Mike LeBlanc: The Way I See it

Words: Mike Leblanc
Photos: Bob Plumb

Originally featured in Snowboard Mag Vol. 10, Issue 3 | The Cerebral Issue

Photo: Bob Plumb

Snowboarding is a vehicle for freedom. There is nothing serious about sliding down the hill on high-tech toys made of wood, plastic and metal. We can have just as much fun on any old piece of wood, and often have more fun when we venture to try new or old technologies that offer us new experiences. It’s a lift ticket to the fresh and unknown. We forget the norm, our daily lives and can be in the world with fresh eyes.

During my professional snowboard career, I often had a plan to do this trick this way on that thing or do that turn by that tree to set up for a trick in a line. I spent almost 15 years riding this way, and while that kind of riding was immensely fun, in hindsight it was also limiting. Whenever I had a plan and something “went wrong,” which is impossible actually, I was then reeling for recovery in the midst of my actions. I wanted things to be static and was often upset that things didn’t go as planned.

Photo: Bob Plumb

Also see: The Untracked Mind: Snowboarding, consciousness and the ultimate reality

One day near the end of my career while filming in Utah with Absinthe Films and the living legend, Gigi Rüf, we were standing on top of a line that Gigi and I were about to drop in on. Gigi in his light way and Austrian accent asked me what I was going to do, and I of course had a plan. “I’m going to turn there, and hit that, and pop off that, and then slash for the camera.” Then I asked Gigi, “What are you gonna do?” My teacher responded, “I don’t know, I just go and see what the mountain tells me is coming, and then I do what comes up.” I’ll never forget that moment and I have let it sink in over the years. It’s helped me enjoy my riding and also helped me in my life. Gigi is an advanced practitioner of the way of freedom, expression and living in the moment, and I appreciate that wisdom.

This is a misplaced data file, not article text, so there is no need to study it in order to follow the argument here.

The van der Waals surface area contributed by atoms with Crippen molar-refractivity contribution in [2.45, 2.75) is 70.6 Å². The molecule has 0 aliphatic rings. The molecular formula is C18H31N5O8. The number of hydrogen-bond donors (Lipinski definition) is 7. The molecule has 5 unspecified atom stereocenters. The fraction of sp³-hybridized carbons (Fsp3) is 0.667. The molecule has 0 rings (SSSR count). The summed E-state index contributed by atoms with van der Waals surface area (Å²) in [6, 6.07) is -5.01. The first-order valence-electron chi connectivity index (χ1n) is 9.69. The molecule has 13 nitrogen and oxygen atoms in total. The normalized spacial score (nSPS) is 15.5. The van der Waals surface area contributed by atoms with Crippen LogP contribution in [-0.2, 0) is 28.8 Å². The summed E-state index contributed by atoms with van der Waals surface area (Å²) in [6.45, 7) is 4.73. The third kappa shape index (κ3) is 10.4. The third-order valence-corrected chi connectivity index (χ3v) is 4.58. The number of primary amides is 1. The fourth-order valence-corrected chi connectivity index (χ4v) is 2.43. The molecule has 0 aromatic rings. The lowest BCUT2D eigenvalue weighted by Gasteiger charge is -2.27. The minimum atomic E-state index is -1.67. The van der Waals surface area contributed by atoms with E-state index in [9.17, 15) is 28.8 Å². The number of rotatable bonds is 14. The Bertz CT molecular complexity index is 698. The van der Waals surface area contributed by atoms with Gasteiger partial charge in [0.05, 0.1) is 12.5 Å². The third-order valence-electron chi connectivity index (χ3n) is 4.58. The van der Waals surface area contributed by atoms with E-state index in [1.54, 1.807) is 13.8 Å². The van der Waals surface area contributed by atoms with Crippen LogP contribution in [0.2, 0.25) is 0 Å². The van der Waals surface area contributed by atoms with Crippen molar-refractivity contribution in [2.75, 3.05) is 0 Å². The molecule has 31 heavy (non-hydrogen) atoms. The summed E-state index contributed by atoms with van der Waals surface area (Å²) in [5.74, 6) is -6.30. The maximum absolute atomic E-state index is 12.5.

Now the world falls away when I drop in on a line, or I throw myself into oblivion off a stair set. When I drop in these days, the vision I had of the line to be or the ollie to come is no longer what I thought it was while I was conceiving what I planned to do. It’s about an everyday practice of turning my ideas and dreams into action, and letting go to make the best of it in the moment. Chasing dreams and painting the mountain our own unique way shows the world how we create, who we are, what we want to share, and then we act on it. It’s an avenue to let us scream, squeal, push our fears a bit and laugh and feel the pain and passion of life, right now. Get wild, be free; drop in with knowledge, skills and visions, but let go of the goals. When I ride this way it’s like a perfectly planned ballet, with no script. It’s the act of letting go in action and all is perfect.


Up Next

May 26, 2017

The man that hates pants: An Aaron Draplin interview

The design guru released a book, he's on tour, and all is right.
May 22, 2017

Provisions 029: Products touched by the mind of designer Aaron Draplin

While you may not know him, you without a doubt know his work. Aaron Draplin is snowboarding's most eccentric...
May 18, 2017

Snowboarders need to stop going to North Korea

In a land without freedoms, electricity, or personal identity, there is a single ski resort, and snowboarders keep visiting.